Whatever system that was had a severe error as all PCs and most NPCs are animals. Hell dragons are animals and adults of some species have 22 intelligence as a standard.

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I agree with OP, but I also agree that animals shouldn't speak in "mes". There's a few animals that work pretty well, but generally this is one of the most egregiously cartoonish areas of Larian's writing. I'm glad that I can avoid it by just not talking to animals. But it also sucks because I like talking to animals.


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Originally Posted by VeronicaTash
Hell dragons are animals and adults of some species have 22 intelligence as a standard.

Dragons are not animals in D&D as far as I know, they are indeed very intelligent species.

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Do you think they are plants? Fungi? Very large bacteria?

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I think it's fine. Particularly the dog you meet I thought was done very well, he acts like a dog, but just uses perfect grammar. I think some of them are cartoony for effect, like the squirrels and I don't really mind that.

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Originally Posted by VeronicaTash
Do you think they are plants? Fungi? Very large bacteria?

I am using one of the definitions of the word ''animal'' from Cambridge dictionary which is ''something that lives and moves but is not a human'', only in this case I substitute the word human for ALL intelligent species of Faerun, dragons included.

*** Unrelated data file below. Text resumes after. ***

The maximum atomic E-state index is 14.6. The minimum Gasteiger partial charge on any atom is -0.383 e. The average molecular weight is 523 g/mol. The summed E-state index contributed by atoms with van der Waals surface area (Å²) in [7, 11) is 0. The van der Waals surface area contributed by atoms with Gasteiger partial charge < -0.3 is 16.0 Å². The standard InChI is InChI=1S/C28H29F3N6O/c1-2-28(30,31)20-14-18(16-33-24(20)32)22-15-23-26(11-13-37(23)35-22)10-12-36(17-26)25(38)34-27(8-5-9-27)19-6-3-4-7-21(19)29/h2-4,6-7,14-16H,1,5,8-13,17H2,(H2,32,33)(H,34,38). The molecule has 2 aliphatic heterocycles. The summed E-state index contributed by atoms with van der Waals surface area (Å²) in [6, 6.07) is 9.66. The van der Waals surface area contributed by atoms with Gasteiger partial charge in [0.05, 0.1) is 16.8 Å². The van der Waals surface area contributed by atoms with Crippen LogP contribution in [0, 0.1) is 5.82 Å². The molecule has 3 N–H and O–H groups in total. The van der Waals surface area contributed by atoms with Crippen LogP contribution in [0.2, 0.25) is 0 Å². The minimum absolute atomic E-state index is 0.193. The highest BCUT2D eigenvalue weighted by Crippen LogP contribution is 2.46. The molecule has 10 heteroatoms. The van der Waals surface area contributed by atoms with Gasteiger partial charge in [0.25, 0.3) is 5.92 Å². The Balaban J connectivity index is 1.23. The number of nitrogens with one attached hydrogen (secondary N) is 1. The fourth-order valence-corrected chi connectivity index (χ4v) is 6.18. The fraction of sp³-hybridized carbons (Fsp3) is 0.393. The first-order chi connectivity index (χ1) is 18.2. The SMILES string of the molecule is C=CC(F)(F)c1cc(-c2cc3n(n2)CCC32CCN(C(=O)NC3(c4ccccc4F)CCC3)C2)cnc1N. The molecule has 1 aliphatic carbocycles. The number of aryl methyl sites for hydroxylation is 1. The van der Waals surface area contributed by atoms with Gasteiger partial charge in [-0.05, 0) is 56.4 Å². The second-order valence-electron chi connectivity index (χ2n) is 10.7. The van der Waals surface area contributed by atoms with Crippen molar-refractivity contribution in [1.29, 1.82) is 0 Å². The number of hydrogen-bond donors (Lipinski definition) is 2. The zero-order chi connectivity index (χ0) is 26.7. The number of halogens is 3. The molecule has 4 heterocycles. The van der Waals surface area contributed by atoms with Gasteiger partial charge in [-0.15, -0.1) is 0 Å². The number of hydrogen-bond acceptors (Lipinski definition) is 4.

There is a definition of the word ''animal'' that includes humans too, since humans are technically animals, but if I were to use that definition my point wouldn't make any sense, and typically when we use the word animal we don't mean humans.

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Dragons are dragons, not animals. There are also magic beasts or other categories of creatures that can be mistaken with animals.

I think animals are defined as animals from the real world and giant versions of animals from the real world.
Everything with magic abilities is definitely not an animal.

I might mistake Pathfinder rules with DnD right now. There are so many games with so many rule sets, it's confusing.


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Originally Posted by Kadajko
Originally Posted by VeronicaTash
Do you think they are plants? Fungi? Very large bacteria?

I am using one of the definitions of the word ''animal'' from Cambridge dictionary which is ''something that lives and moves but is not a human'', only in this case I substitute the word human for ALL intelligent species of Faerun, dragons included.
There is a definition of the word ''animal'' that includes humans too, since humans are technically animals, but if I were to use that definition my point wouldn't make any sense, and typically when we use the word animal we don't mean humans.

It's basic biology.

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in DND, Giant eagles have 8 Intelligence(understands common but can't speak it), but Griffins have 2 Intelligence. Kind of odd